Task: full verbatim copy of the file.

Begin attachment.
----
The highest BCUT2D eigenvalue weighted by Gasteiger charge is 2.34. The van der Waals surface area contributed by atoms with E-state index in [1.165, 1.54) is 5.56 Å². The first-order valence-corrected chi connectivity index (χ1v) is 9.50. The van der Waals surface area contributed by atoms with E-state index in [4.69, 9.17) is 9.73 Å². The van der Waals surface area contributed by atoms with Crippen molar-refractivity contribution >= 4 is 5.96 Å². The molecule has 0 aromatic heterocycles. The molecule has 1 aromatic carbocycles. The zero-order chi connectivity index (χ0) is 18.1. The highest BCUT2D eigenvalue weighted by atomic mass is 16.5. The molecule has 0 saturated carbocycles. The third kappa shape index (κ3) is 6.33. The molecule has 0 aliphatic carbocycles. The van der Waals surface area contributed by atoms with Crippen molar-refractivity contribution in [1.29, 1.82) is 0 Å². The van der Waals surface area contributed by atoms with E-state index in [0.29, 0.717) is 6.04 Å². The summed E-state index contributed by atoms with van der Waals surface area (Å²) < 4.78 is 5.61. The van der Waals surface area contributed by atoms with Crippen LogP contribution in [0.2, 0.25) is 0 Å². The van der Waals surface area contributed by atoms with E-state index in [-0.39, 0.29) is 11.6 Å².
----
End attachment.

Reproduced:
The highest BCUT2D eigenvalue weighted by Gasteiger charge is 2.34. The van der Waals surface area contributed by atoms with E-state index in [1.165, 1.54) is 5.56 Å². The first-order valence-corrected chi connectivity index (χ1v) is 9.50. The van der Waals surface area contributed by atoms with E-state index in [4.69, 9.17) is 9.73 Å². The van der Waals surface area contributed by atoms with Crippen molar-refractivity contribution >= 4 is 5.96 Å². The molecule has 0 aromatic heterocycles. The molecule has 1 aromatic carbocycles. The zero-order chi connectivity index (χ0) is 18.1. The highest BCUT2D eigenvalue weighted by atomic mass is 16.5. The molecule has 0 saturated carbocycles. The third kappa shape index (κ3) is 6.33. The molecule has 0 aliphatic carbocycles. The van der Waals surface area contributed by atoms with Crippen molar-refractivity contribution in [1.29, 1.82) is 0 Å². The van der Waals surface area contributed by atoms with E-state index in [0.29, 0.717) is 6.04 Å². The summed E-state index contributed by atoms with van der Waals surface area (Å²) < 4.78 is 5.61. The van der Waals surface area contributed by atoms with Crippen LogP contribution in [0.2, 0.25) is 0 Å². The van der Waals surface area contributed by atoms with E-state index in [-0.39, 0.29) is 11.6 Å².